A supreme athlete, and ferocious attacker of the rim, Robert Faulkner
will join former Richwoods teammate Marcus Jackson at South Plains next year.
Faulkner to JuCo
By Frank Rusnak
Robert Faulkner doesn't believe in lay-ups. And, really, there isn't much reason for the wiry 6'7" Peoria Richwoods star to; not when he can dunk better than the most avid Krispy Kreme downer.
"If I see an opening to the rim, I'm going to dunk it," said Faulkner, who decided he will attend South Plains (TX) Junior College next year. "There shouldn't be any lay-ups."
"If I see an opening to the rim, I'm going to dunk it. There shouldn't be any lay-ups."
Faulkner's game, however, went beyond the crowd-pleasing throw-down this past season. He garnered second team High School Elite All-State honors while averaging 17 points and 10 rebounds a game for a 22-5 team. With such a successful culmination to his high school basketball career, his senior year for the Knights almost did not transpire.
While Faulkner admittedly was involved with the wrong crowds in his days at Richwoods and got into his share of trouble, butting heads with Knights' coach Bob Darling was only natural.
"When he came to high school, you'd probably think he'd never make it through high school with the demands that the basketball program puts on you," said Darling.
"Towards the end of my junior year, me and Coach Darling didn't have a good relationship," added Faulkner. "Then, I stopped going to open gyms, and then I stopped going period."
Missing all of the summer tournaments that Richwoods participated in, word was starting to spread that Faulkner wasn't coming back. And he certainly didn't have a reuniting with the team planned in his head. But things changed when Lilly Faulkner, Robert's foster-mother, intervened on his decision making.
"I wasn't going to come back, I was just going to play AAU then I was going to be done with basketball," remembered Robert, whose last name was Turner prior to the adoption. "[Lilly Faulkner] said either play or get out. She didn't want to see me go down the wrong route and she just wanted to see me do better than what I was doing."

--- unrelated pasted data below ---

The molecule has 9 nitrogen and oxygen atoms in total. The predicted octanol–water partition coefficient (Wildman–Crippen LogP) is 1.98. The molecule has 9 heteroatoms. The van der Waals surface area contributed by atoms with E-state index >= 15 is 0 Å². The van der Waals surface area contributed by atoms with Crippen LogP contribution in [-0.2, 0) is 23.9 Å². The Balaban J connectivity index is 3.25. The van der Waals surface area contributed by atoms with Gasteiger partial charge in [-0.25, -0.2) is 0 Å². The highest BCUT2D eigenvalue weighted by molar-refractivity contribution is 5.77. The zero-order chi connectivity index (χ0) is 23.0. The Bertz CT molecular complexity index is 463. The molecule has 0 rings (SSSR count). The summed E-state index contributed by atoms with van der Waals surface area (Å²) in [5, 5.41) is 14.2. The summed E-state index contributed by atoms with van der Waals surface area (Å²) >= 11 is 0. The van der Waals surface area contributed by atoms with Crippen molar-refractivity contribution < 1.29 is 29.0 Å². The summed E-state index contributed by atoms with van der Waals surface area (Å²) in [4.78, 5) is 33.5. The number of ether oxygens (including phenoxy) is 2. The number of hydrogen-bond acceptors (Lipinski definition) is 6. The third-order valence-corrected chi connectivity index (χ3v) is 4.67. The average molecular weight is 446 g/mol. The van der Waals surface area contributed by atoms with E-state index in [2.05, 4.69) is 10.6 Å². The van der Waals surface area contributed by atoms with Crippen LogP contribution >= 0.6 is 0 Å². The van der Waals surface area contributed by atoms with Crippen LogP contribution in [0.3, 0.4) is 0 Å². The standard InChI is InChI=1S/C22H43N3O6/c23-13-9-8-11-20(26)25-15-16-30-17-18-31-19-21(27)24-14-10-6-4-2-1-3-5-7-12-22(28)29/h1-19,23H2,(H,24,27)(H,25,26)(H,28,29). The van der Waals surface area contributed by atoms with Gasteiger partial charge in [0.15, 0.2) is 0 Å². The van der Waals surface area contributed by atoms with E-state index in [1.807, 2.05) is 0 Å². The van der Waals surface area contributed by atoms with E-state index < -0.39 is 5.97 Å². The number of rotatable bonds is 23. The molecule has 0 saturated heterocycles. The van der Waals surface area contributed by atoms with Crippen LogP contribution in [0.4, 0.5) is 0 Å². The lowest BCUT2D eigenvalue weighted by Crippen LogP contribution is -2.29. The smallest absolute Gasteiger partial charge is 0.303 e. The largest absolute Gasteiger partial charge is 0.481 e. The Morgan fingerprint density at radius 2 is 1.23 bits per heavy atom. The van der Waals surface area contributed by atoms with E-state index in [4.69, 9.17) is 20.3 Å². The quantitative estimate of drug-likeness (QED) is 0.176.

Heeding Lilly's advice, Robert is grateful for that and many other things that she has provided him. Adopted about a year ago, Robert and Corey Faulkner, Robert's 16-year-old brother who was also adopted around the same time, are happy for the stability that Lilly has provided.
"He'd been a foster kid all his life and he's been bounced around a little bit as a kid," said Darling
Living with Lilly for about the past eight years, it was made official for her to be Robert and Corey's mom last May.
"I was just happy to get out of the system and have a little family," said Robert. "She treats me like I'm her son, and I'd thank her for a lot that she's done for me."
After Lilly's persistence to get Robert to apologize to Coach Darling and rejoin the team, Robert was more than willing.
"I wanted to go back, but I just needed a little push," admitted the recently turned 18-year-old Robert.
After missing several open gyms as punishment, Robert was set to be reunited with his former teammates by the time preseason conditioning came around.
"The first day of conditioning I just decided to go in there with a good attitude and get done what I had to do," said Robert. "It was the best year for me there. It was fun; I got to lead the team. I really stepped up my game a lot and got back on the right track."
Looking to stay on the right track at South Plains, Robert will have a good friend and former teammate in 2001 Richwoods-graduate Marcus Jackson waiting for him at the Texas Junior College.
In Jackson's freshman year as a Texan, the 6'8" combo forward averaged 10 points and seven rebounds a game, while peaking the interest of several high-major colleges.
"Me and Marcus are good friends, we talked a lot at Richwoods," said Faulkner. "Me and him both were the big men so we had our own special relationship. I spoke with him and he told me it was real cool down there, and then I knew I was going to go there."
With a summer of hoops still left for Robert, which he looks to play in the Hersey Hawkins League at Carver Park with Marcus, every step in the right direction, is a step that a lot of people doubted he would take.
"Robert has come a long way," added Darling. "He struggled through it, but he continued to grow and he's proved to people that he's done something that a lot of people didn't think he could do. He's come a long way but still got a ways to go."
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